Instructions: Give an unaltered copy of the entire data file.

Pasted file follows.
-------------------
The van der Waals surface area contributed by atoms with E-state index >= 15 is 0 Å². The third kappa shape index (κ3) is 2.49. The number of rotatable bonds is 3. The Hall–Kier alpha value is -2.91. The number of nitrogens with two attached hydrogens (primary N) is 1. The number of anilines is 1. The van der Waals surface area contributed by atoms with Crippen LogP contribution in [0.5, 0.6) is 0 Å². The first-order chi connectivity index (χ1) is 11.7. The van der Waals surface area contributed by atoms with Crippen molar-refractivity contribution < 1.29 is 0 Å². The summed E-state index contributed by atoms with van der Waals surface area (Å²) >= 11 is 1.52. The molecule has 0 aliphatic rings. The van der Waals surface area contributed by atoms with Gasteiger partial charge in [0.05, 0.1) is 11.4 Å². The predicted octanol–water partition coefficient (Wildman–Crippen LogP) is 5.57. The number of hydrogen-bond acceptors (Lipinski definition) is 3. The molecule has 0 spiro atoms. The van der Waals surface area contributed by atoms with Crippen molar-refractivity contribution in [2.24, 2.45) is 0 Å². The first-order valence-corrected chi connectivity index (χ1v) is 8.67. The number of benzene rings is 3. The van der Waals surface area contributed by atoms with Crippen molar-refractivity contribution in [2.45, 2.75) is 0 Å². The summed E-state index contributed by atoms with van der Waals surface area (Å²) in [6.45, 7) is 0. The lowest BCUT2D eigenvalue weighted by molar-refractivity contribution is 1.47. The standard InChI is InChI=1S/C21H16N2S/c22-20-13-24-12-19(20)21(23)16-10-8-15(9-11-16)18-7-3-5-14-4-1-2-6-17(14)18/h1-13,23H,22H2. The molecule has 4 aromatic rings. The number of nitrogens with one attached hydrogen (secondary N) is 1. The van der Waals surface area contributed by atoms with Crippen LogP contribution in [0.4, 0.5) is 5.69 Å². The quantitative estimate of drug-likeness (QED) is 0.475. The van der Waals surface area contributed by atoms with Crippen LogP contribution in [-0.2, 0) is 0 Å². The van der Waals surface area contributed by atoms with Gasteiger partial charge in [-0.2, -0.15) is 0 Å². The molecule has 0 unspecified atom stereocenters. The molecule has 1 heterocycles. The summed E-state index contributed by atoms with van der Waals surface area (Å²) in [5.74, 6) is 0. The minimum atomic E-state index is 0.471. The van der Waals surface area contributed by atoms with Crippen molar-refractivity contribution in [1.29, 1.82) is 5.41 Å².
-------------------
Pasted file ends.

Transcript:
The van der Waals surface area contributed by atoms with E-state index >= 15 is 0 Å². The third kappa shape index (κ3) is 2.49. The number of rotatable bonds is 3. The Hall–Kier alpha value is -2.91. The number of nitrogens with two attached hydrogens (primary N) is 1. The number of anilines is 1. The van der Waals surface area contributed by atoms with Crippen LogP contribution in [0.5, 0.6) is 0 Å². The first-order chi connectivity index (χ1) is 11.7. The van der Waals surface area contributed by atoms with Crippen molar-refractivity contribution < 1.29 is 0 Å². The summed E-state index contributed by atoms with van der Waals surface area (Å²) >= 11 is 1.52. The molecule has 0 aliphatic rings. The van der Waals surface area contributed by atoms with Gasteiger partial charge in [0.05, 0.1) is 11.4 Å². The predicted octanol–water partition coefficient (Wildman–Crippen LogP) is 5.57. The number of hydrogen-bond acceptors (Lipinski definition) is 3. The molecule has 0 spiro atoms. The van der Waals surface area contributed by atoms with Crippen molar-refractivity contribution in [2.24, 2.45) is 0 Å². The first-order valence-corrected chi connectivity index (χ1v) is 8.67. The number of benzene rings is 3. The van der Waals surface area contributed by atoms with Crippen molar-refractivity contribution in [2.45, 2.75) is 0 Å². The summed E-state index contributed by atoms with van der Waals surface area (Å²) in [6.45, 7) is 0. The lowest BCUT2D eigenvalue weighted by molar-refractivity contribution is 1.47. The standard InChI is InChI=1S/C21H16N2S/c22-20-13-24-12-19(20)21(23)16-10-8-15(9-11-16)18-7-3-5-14-4-1-2-6-17(14)18/h1-13,23H,22H2. The molecule has 4 aromatic rings. The number of nitrogens with one attached hydrogen (secondary N) is 1. The van der Waals surface area contributed by atoms with Crippen LogP contribution in [0.4, 0.5) is 5.69 Å². The quantitative estimate of drug-likeness (QED) is 0.475. The van der Waals surface area contributed by atoms with Crippen LogP contribution in [-0.2, 0) is 0 Å². The van der Waals surface area contributed by atoms with Gasteiger partial charge in [-0.2, -0.15) is 0 Å². The molecule has 0 unspecified atom stereocenters. The molecule has 1 heterocycles. The summed E-state index contributed by atoms with van der Waals surface area (Å²) in [5.74, 6) is 0. The minimum atomic E-state index is 0.471. The van der Waals surface area contributed by atoms with Crippen molar-refractivity contribution in [1.29, 1.82) is 5.41 Å².